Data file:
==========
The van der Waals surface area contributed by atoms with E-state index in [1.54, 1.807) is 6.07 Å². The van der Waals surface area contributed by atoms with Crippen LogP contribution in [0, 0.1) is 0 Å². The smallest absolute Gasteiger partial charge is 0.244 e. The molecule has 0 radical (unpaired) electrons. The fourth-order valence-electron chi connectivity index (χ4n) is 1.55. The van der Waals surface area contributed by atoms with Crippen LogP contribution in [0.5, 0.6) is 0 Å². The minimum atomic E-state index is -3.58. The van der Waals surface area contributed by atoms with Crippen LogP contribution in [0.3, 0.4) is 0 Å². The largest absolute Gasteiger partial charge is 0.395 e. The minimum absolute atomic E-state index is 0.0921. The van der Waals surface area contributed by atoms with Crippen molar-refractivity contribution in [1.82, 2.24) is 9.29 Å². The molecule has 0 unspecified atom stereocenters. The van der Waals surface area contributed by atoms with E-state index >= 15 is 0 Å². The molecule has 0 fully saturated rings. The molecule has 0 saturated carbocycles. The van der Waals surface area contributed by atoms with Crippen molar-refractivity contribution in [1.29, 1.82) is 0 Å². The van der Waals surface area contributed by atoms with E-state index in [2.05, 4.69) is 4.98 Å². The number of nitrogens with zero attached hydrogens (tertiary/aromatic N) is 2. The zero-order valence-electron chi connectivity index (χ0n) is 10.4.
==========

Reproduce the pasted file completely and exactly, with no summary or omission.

The van der Waals surface area contributed by atoms with E-state index in [1.54, 1.807) is 6.07 Å². The van der Waals surface area contributed by atoms with Crippen LogP contribution in [0, 0.1) is 0 Å². The smallest absolute Gasteiger partial charge is 0.244 e. The molecule has 0 radical (unpaired) electrons. The fourth-order valence-electron chi connectivity index (χ4n) is 1.55. The van der Waals surface area contributed by atoms with Crippen LogP contribution in [0.5, 0.6) is 0 Å². The minimum atomic E-state index is -3.58. The van der Waals surface area contributed by atoms with Crippen LogP contribution in [0.3, 0.4) is 0 Å². The largest absolute Gasteiger partial charge is 0.395 e. The minimum absolute atomic E-state index is 0.0921. The van der Waals surface area contributed by atoms with Crippen molar-refractivity contribution in [1.82, 2.24) is 9.29 Å². The molecule has 0 unspecified atom stereocenters. The van der Waals surface area contributed by atoms with E-state index >= 15 is 0 Å². The molecule has 0 fully saturated rings. The molecule has 0 saturated carbocycles. The van der Waals surface area contributed by atoms with Crippen molar-refractivity contribution in [1.29, 1.82) is 0 Å². The van der Waals surface area contributed by atoms with E-state index in [2.05, 4.69) is 4.98 Å². The number of nitrogens with zero attached hydrogens (tertiary/aromatic N) is 2. The zero-order valence-electron chi connectivity index (χ0n) is 10.4.